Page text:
Who will oppose a Conservative majority? Steve Barwick counts the ways…

The opinion polls are narrowing but even allowing for a 3% error margin in Labour’s favour (although historically they have under-recorded Conservative Party support) Theresa May on these figures will secure a majority in the House of Commons. In fact, the Conservatives only need to win 45 seats to have a ‘landslide’ – a total of 375 seats, more than 100 more than all the other political parties put together. The question on everyone’s lips – apart from whether the polls will continue to narrow – is, where will the opposition come from if she is triumphant on June 8th?There are at least seven – starting with two groupings from within the Conservative Party itself who potentially could cause trouble for Prime Minster May.

First, there will be those who are in favour of a hard Brexit such as John Redwood, IDS and Steve Baker who could become – like Major’s “bastards” – a thorn in her side. These will become more visible if the negotiations with the EU do not go well and no deal becomes a serious option.

Second, there are those who are more “continuity Cameron”, arguably more modernist, liberal and anti-Brexit, such as Nicky Morgan, Anna Soubry and Dominic Grieve. Cameron was keen to lose the “nasty party” tag and arguably succeeded with the introduction of gay marriage and the Northern Powerhouse. Chairman May’s manifesto with its pot pourri of pragmatic policies may neutralise this group for a while but once the honeymoon is over they are likely to remain, within and without the Government, important.

Third, whilst the Labour Party might be expected to implode if they are reduced to fewer than 200 seats, there will no doubt be Shadow Secretaries on certain specific issues where their oratory and grasp of the detail, as well as media savviness and dogged determination, will make them rallying points for opposition. One thinks of Keir Starmer on Brexit although there will be spokespersons from the SNP, Liberal Democrats and Greens – and backbenchers from across all parties – who will no doubt emerge to articulate public opinion extremely well. In addition certain Select Committee Chairs are sure to command respect as Dr Sarah Wollaston and Frank Field did in the last Parliament.

Fourth, the unelected House of Lords, where the Conservatives do not have an in-built majority, will be an increasingly important site for opposition to Prime Minister May although a landslide will, in all likelihood, diminish their enthusiasm in forcing issues to ‘fatal’ votes. In addition, specific policies included in the Conservative Party manifesto, for example on grammar schools and fox hunting, cannot by convention be opposed so whilst they can scrutinize they cannot stop legislation.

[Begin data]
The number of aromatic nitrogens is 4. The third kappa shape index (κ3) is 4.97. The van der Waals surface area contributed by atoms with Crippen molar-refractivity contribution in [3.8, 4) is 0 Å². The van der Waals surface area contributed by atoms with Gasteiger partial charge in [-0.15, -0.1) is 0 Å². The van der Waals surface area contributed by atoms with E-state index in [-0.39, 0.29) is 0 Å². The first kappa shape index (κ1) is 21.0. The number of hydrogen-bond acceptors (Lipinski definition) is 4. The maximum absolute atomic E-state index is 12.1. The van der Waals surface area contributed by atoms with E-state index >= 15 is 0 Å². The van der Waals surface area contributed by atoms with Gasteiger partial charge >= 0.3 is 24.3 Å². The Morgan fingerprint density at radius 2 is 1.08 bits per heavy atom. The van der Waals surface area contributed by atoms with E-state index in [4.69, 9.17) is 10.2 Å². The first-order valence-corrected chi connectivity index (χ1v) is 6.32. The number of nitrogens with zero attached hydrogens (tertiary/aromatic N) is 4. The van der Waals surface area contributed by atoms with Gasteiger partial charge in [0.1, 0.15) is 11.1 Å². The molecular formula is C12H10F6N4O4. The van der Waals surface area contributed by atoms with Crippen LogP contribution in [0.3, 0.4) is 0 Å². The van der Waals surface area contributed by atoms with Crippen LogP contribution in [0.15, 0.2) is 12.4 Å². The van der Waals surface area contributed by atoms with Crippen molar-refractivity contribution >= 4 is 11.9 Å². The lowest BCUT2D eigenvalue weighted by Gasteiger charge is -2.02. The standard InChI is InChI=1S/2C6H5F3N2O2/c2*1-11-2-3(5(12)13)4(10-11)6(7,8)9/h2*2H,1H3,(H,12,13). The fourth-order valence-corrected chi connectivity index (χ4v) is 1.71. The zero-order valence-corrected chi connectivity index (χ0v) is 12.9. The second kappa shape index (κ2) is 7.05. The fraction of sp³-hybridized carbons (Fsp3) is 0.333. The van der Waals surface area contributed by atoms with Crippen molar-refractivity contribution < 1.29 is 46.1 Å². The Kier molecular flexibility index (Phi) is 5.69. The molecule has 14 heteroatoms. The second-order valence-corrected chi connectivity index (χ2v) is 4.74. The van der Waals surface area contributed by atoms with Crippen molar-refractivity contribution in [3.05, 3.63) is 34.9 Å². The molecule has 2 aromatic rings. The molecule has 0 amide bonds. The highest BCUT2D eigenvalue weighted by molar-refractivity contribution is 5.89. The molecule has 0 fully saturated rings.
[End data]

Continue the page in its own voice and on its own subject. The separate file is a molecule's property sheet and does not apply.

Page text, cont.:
Fifth, the media in general – and the Evening Standard in particular – will feel it is their duty to hold Theresa May’s Government to account on issues that reflect their concerns. For example, we are currently experiencing relentless, and pretty much across-the-board, opposition to the open-ended nature of the Conservative’s ill-thought-through plans for social care – now amended.

What might be more surprising is the piercing nature of the Evening Standard’s critiques. Defending London – and the Northern Powerhouse? – from the shock of Brexit, as well as to some extent his own record in office, George Osborne has already revealed himself as a fearless critic. His report on the schools’ funding formula – where he quoted not the usual three but thirteen Conservative PPCs  – was extraordinary.

Sixth, there will be other opposition outside Parliament to any all-conquering Conservative Party. We can expect mass demonstrations, especially when Donald Trump makes his state visit now expected in October, and more strenuous trade union activity, for example on public sector pay (which seems to have been omitted from the Conservative manifesto despite talk of the “JAMs”). The courts will no doubt also be busy with Gina Miller, ClientEarth and the Independent Workers Union of Great Britain already showing that it is possible to secure results via this route.

Seventh, Conservative Local Government will also be powerful – as they have already shown on social care, housing  and education. In addition combined authorities will provide a new platform for opposition especially the three Labour Mayors – for  Liverpool City Region, Greater Manchester and London – who will form a new triumvirate with capacity to make life difficult for the Government.

But Parliament will remain critical both for Theresa May’s new legislation – from Brexit to fox hunting, from grammar schools to social care – and for those new issues that will need to be raised. Knowing your way round Westminster and Whitehall, who’s who and what’s what, will be more important than ever. But it is clear a landslide would present new challenges for all those interested in influencing politics after June 8th.

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